Secondly, the sparse attendance at the Hunters and the invasion of the singing room by shoe halfpenny playing foreigners on the Saturday evening shook me up.  This really was disconcerting.

Sett being absent, the Hut Warden’s duties were performed by a deputy who used an ingenious system of remote control and deputy-deputy.  In spite of this, I do not think the Committee should take too seriously the suggestion that a closed circuit television system should be installed between the Belfry and the Shepton hut as an aid to good Hut Wardening.

Another thing I found odd was the increase in overnight fees.  It used to be 1/2d, including 2d for milk.  It is now 1/6d with the 6d, I am told, for water.  Since water is cheaper than milk this little example of the mysterious workings of the laws of economics is absolutely beyond my comprehension.  Beer is even dearer than milk, so if the taps ran beer would it be possible for the overnight fees to be reduced?  I urge the Committee to give their most serious consideration to this matter.

One occurrence that never would have happened when I was a regular was that one day absolutely everybody went caving.  This was quite a record and shows that not all changes are on the debit side.

Maybe the reason for everything being different last Easter was that the members deliberately organised it that way.  The club has always seemed to function by a method of opposites.  If you took a keen caving type of visitor for a weekend, nobody would go caving but instead would go drinking or be taking it easy after drinking, the visitor would be disgusted.

If, on the other hand, you brought along a keen drinking visitor, then everyone would be caving and he would be dis-enheartened.  The type who was a keen caver as well as a keen drinker would probably find that everyone else was intent on some abstruse, highly technical discussion. If you tried to be really clever and took along a scientific-caver-drinking-type then the club would be holding a regatta on the Mineries.  You just couldn’t win.

Editor’s Note.    It would seem, from Norman’s article that whatever failings we might have as either a caving or a drinking club – our Lifemanship remains superb!

Rob Roy’s Cave

We welcome a new contributor to our ranks, JUG Jones.  Until we received this, we were unaware of his ability to write. It would be interesting to know where he was when he wrote it!

After many unsuccessful attempts (about five in all) my new found potholing mate an I managed to hire a car, and set out on a brilliant summers day last August to explore the little written of ‘Rob Roy’s Cave’.  The cave is marked on the ‘Esso’ map of Southern Scotland; the British Railways map of Loch Lomond and of course the O.S. map of Loch Lomond.  In spite of this, very little appears to be known about it.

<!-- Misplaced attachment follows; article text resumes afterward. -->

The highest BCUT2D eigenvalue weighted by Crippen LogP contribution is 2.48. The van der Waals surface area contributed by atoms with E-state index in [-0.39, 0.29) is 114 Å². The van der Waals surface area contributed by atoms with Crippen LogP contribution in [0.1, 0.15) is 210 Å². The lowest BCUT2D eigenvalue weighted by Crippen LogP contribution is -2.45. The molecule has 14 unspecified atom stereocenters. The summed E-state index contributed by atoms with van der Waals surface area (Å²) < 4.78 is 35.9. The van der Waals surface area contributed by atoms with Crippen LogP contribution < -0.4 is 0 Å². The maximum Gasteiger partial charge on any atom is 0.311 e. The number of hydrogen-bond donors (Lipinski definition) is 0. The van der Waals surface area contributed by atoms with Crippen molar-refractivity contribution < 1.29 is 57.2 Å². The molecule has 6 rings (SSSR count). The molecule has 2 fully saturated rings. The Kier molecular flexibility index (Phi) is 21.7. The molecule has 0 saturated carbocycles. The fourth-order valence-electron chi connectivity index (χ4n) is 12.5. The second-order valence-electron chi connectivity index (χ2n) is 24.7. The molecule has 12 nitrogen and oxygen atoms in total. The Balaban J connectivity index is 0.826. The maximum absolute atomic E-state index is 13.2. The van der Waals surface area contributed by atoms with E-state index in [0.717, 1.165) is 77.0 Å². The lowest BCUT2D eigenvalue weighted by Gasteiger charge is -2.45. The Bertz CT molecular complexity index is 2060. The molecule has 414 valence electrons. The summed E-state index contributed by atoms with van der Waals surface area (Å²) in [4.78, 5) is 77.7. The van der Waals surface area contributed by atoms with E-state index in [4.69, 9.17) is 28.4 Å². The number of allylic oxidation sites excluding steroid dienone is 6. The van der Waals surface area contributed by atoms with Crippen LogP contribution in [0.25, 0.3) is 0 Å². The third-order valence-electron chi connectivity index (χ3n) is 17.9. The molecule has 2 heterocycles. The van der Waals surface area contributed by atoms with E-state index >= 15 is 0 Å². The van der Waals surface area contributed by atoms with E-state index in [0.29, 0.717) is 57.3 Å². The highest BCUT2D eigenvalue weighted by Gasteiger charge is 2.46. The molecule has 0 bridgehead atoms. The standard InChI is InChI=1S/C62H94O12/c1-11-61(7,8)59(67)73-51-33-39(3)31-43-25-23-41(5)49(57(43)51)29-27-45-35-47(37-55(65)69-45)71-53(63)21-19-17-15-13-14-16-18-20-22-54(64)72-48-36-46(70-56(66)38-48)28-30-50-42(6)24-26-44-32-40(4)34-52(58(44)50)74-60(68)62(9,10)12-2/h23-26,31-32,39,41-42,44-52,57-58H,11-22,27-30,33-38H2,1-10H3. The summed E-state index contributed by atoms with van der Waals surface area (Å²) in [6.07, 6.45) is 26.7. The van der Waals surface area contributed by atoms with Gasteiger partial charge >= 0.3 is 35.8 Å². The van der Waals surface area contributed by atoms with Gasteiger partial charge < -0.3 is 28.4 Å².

As you probably know, Loch Lomond is definitely Rob Roy country.  Slightly to the north of Ben Lomond (3192’) and actually on the lake itself is the original prison where our hero was imprisoned many years ago by the ‘Blooming British’.

We left South Queenferryside on the 22nd August, passing through Edinburgh; Bathgate; Airdrie; Coatbridge and Glasgow.  Leaving there we went though Manyhill; Bearsden; Milngaine; Strathblone and Aberfoyle at the foot of the Trossachs.  We turned the car left there and cruised slowly along a secondary road towards Inversnaid.

What a truly majestic sight awaited us along this road.  With Loch Ard on our left, the waves almost washing against the car wheels, while over to the right and ahead of us appeared the mighty Trossachs – towering to a few thousand feet and standing out blunt and rugged in the August sunlight. One could easily imagine the redcoats soaked in perspiration, wearily searching for the ever elusive Rob Roy. What a hell of a difficult job confronted those very patient soldiers.  Slowly but surely beating the mountainside, searching in the gorse, heather and rocks, trying desperately to find the Scottish hero.  Then perhaps in the harsh winter months methodically retracing their steps, in a vain effort to catch sight of Rob Roy’s tracks in the snow.  Scotland must have seemed to them a very strange and tough country.

We reached Kinlochard (a tiny hamlet of perhaps three houses) and then Inversnaid.  The car was dumped in front of the jetty there directly in front of the hotel’s impressive entrance.  Then we checked our lights; maps; ropes etc and when everything seemed satisfactory, borrowed a ten foot dinghy and pulled out towards the area where we believed the cave lay.

After pulling steadily for half a mile or so, we saw over on our starboard bow an old and rusting landing craft.  This was no doubt left behind by the troops after the last war, as many of the lochs were used as training areas for invasions etc.  Anyway, it served as a good landmark.

Half a mile further north we passed the headland.  At this point I spotted, high on the mountainside, the word ‘CAVE’ daubed in faded white paint.  A knobbled old tree seemed a suitable spot to land, so we pulled ashore and secured the dinghy (Quote)